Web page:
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Front Page » November 14, 2002 » Sports » Fishing report for southeastern Utah
Published 4,708 days ago

Fishing report for southeastern Utah

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Mountain lakes and reservoirs are icing over. However, ice anglers should wait two to three weeks for the ice to thicken to a safe amount. Ice fishermen should always carry safety gear, including ice awls, a long rope with attached floatation device, and change of clothes.

Joes Valley Reservoir closed to fishing Nov. 1 and will remain so until Dec. 14. When the reservoir reopens to fishing, the trout limit will be two, of which only one can be over 22 inches. All trout 15 to 22 inches must be immediately released.

The intent is to protect the big spawning splake, which congregate in shallow water and are very vulnerable to foul hooking.

The big adult fish is needed in order to control the Utah chub population, which were illegally introduced by fishermen using live minnows as bait.

•Duck Fork Reservoir. There are no fish in Duck Fork Reservoir at the current time.

•Electric Lake. Anglers may take a limit of eight fish using any legal bait. However, ice is forming along the edges, making bait casting difficult.

•Gigliotti Pond. The DWR has restocked the Gigliotti Pond in recent weeks. About 500 rainbow trout as well as some bluegill and bass went into the pond in early to mid-October. Anglers are encouraged to harvest these trout before the pond freezes.

•Huntington Creek. It's a good time of year for anglers to fish Huntington Creek.Water flows in the right fork are low due to reduced releases from Electric Lake. In a short while, snow and ice could make fishing tough.

From Flood and Engineer's Canyon upstream to the dam, only artificial flies may be used. The limit is two fish. On the left fork, only artificial flies and lures may be used. Anglers are encouraged to harvest brown trout there.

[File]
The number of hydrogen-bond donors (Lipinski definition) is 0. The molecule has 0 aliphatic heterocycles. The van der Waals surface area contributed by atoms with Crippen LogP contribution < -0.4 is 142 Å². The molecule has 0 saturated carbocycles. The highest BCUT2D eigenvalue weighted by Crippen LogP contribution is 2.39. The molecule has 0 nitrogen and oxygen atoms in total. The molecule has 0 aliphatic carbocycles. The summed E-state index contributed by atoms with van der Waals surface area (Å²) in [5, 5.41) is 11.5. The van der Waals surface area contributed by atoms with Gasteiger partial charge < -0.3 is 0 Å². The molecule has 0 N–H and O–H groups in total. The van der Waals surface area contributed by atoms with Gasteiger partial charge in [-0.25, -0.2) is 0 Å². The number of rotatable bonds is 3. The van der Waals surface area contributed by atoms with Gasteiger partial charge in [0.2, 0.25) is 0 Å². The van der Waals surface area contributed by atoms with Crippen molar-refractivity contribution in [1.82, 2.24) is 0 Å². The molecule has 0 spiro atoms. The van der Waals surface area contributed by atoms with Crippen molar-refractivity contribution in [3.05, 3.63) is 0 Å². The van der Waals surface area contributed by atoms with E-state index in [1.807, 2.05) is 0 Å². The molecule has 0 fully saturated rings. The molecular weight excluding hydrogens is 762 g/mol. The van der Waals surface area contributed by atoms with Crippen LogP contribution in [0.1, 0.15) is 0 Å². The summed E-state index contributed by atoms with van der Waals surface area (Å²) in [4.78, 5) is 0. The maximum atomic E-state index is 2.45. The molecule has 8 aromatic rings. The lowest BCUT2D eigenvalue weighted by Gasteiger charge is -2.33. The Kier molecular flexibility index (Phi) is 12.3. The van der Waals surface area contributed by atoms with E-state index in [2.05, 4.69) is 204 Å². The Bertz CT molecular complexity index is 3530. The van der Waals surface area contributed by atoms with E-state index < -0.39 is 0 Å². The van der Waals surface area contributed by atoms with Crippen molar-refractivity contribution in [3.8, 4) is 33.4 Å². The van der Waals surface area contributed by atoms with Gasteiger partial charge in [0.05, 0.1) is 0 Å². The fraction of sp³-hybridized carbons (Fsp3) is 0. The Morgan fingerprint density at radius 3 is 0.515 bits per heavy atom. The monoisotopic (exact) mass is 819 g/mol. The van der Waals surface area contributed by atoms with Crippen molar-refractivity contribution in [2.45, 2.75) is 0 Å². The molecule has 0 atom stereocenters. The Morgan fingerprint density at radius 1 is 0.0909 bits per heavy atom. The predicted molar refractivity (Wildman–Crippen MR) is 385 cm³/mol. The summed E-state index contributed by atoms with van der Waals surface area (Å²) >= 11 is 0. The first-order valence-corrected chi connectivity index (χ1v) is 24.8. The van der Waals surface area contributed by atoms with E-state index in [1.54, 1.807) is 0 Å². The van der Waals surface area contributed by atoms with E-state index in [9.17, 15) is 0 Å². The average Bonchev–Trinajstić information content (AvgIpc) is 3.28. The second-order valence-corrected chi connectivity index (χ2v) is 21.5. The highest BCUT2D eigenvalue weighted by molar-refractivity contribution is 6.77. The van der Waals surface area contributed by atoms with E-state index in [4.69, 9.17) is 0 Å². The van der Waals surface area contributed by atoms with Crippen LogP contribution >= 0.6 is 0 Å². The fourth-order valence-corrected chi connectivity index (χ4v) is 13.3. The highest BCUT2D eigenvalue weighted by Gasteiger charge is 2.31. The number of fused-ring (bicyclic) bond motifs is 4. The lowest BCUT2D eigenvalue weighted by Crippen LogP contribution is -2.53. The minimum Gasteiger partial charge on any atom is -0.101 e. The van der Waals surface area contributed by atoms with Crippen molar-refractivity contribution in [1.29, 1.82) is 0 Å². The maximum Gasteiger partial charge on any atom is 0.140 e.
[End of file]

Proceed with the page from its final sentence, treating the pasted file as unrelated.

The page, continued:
•Huntington Reservoir (near the top of Huntington Canyon). Last week, fishing was good from a float tube using a black leech pattern. However, shoreline ice will soon preclude further open water fishing. Release of tiger trout is encouraged so that fish can grow larger. Please harvest any brown trout that are caught. The reservoir is closed to the possession of cutthroat trout and trout with cutthroat markings.

•Joes Valley Reservoir. The reservoir is closed to fishing as of Nov. 1 and will remain closed until Dec. 14. When the reservoir reopens to fishing, the trout limit will be two. No more than one trout may be over 22 inches. All trout 15 to 22 inches must be immediately released. This regulation change will protect the large spawning splake, which are very vulnerable in November and early December. In addition, splake from 15 to 22 inches are needed to help reduce the chubs, which were illegally introduced as live bait.

•Lake Powell. The Lake Powell fishing report home page is: DWR biologist and project leader, Wayne Gustaveson, updates fishing conditions at this website weekly. He provides detailed information on locations, tackle and techniques for each species in the lake. In 2002, an unlimited number of striped bass may be kept. The smallmouth bass limit is 20, and the largemouth bass limit is five.

•Scofield Reservoir. "Open-water fishing is over for the year at Scofield Reservoir," remarks Louis Berg, aquatics manager. "Ice is just starting to form, but within a week, it is likely that ice will cover the entire lake."

•Straight Canyon. Water flows are optimal for fishing. This is a great time of year to catch brown trout by fly-fishing with nymphs. Be careful on the icy rocks and slippery slopes.

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November 14, 2002
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